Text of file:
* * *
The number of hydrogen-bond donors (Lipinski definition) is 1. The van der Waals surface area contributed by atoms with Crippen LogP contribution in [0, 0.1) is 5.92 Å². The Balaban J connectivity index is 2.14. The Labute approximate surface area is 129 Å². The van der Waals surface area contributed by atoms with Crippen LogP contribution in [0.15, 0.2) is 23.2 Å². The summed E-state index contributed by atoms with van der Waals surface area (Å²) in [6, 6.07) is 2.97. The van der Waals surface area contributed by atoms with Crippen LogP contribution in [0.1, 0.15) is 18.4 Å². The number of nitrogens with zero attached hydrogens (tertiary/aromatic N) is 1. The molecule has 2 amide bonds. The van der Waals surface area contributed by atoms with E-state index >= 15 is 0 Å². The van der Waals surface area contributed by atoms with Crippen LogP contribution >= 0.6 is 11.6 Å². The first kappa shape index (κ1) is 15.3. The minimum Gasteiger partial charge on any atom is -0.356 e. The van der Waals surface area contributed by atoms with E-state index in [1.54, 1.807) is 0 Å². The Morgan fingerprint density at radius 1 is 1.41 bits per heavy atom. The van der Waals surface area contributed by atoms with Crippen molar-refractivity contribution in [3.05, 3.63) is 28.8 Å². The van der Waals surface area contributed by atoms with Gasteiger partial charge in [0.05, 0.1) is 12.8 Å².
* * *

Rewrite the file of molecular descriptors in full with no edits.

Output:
The number of hydrogen-bond donors (Lipinski definition) is 1. The van der Waals surface area contributed by atoms with Crippen LogP contribution in [0, 0.1) is 5.92 Å². The Balaban J connectivity index is 2.14. The Labute approximate surface area is 129 Å². The van der Waals surface area contributed by atoms with Crippen LogP contribution in [0.15, 0.2) is 23.2 Å². The summed E-state index contributed by atoms with van der Waals surface area (Å²) in [6, 6.07) is 2.97. The van der Waals surface area contributed by atoms with Crippen LogP contribution in [0.1, 0.15) is 18.4 Å². The number of nitrogens with zero attached hydrogens (tertiary/aromatic N) is 1. The molecule has 2 amide bonds. The van der Waals surface area contributed by atoms with E-state index >= 15 is 0 Å². The van der Waals surface area contributed by atoms with Crippen LogP contribution >= 0.6 is 11.6 Å². The first kappa shape index (κ1) is 15.3. The minimum Gasteiger partial charge on any atom is -0.356 e. The van der Waals surface area contributed by atoms with E-state index in [1.54, 1.807) is 0 Å². The Morgan fingerprint density at radius 1 is 1.41 bits per heavy atom. The van der Waals surface area contributed by atoms with Crippen molar-refractivity contribution in [3.05, 3.63) is 28.8 Å². The van der Waals surface area contributed by atoms with Gasteiger partial charge in [0.05, 0.1) is 12.8 Å².